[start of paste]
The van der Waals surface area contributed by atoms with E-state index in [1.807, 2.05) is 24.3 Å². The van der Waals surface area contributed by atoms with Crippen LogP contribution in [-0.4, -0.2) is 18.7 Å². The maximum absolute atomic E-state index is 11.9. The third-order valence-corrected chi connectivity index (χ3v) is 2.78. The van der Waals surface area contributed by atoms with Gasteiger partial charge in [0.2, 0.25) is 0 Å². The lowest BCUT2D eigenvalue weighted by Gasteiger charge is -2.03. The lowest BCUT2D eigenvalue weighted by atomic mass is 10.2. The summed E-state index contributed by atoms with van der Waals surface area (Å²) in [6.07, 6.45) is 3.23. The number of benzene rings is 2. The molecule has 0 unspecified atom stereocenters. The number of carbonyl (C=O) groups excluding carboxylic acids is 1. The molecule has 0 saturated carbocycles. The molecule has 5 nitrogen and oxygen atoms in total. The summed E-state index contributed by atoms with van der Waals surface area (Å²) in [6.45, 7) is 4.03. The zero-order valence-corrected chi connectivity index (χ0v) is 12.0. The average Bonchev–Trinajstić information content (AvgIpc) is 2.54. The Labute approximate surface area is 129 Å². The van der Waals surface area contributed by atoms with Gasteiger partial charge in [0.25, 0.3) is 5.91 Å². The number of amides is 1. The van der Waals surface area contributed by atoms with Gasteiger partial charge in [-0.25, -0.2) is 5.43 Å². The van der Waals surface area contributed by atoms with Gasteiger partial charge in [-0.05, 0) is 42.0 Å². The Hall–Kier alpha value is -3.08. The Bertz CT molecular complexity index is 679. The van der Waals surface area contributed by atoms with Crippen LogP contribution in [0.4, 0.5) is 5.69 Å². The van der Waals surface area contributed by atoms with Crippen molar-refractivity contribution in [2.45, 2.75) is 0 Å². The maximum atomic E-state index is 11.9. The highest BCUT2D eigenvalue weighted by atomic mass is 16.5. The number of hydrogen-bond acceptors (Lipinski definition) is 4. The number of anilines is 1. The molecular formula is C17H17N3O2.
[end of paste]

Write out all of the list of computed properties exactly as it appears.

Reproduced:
The van der Waals surface area contributed by atoms with E-state index in [1.807, 2.05) is 24.3 Å². The van der Waals surface area contributed by atoms with Crippen LogP contribution in [-0.4, -0.2) is 18.7 Å². The maximum absolute atomic E-state index is 11.9. The third-order valence-corrected chi connectivity index (χ3v) is 2.78. The van der Waals surface area contributed by atoms with Gasteiger partial charge in [0.2, 0.25) is 0 Å². The lowest BCUT2D eigenvalue weighted by Gasteiger charge is -2.03. The lowest BCUT2D eigenvalue weighted by atomic mass is 10.2. The summed E-state index contributed by atoms with van der Waals surface area (Å²) in [6.07, 6.45) is 3.23. The number of benzene rings is 2. The molecule has 0 unspecified atom stereocenters. The number of carbonyl (C=O) groups excluding carboxylic acids is 1. The molecule has 0 saturated carbocycles. The molecule has 5 nitrogen and oxygen atoms in total. The summed E-state index contributed by atoms with van der Waals surface area (Å²) in [6.45, 7) is 4.03. The zero-order valence-corrected chi connectivity index (χ0v) is 12.0. The average Bonchev–Trinajstić information content (AvgIpc) is 2.54. The Labute approximate surface area is 129 Å². The van der Waals surface area contributed by atoms with Gasteiger partial charge in [0.25, 0.3) is 5.91 Å². The number of amides is 1. The van der Waals surface area contributed by atoms with Gasteiger partial charge in [-0.25, -0.2) is 5.43 Å². The van der Waals surface area contributed by atoms with Gasteiger partial charge in [-0.05, 0) is 42.0 Å². The Hall–Kier alpha value is -3.08. The Bertz CT molecular complexity index is 679. The van der Waals surface area contributed by atoms with Crippen LogP contribution in [0.4, 0.5) is 5.69 Å². The van der Waals surface area contributed by atoms with Crippen molar-refractivity contribution in [2.45, 2.75) is 0 Å². The maximum atomic E-state index is 11.9. The highest BCUT2D eigenvalue weighted by atomic mass is 16.5. The number of hydrogen-bond acceptors (Lipinski definition) is 4. The number of anilines is 1. The molecular formula is C17H17N3O2.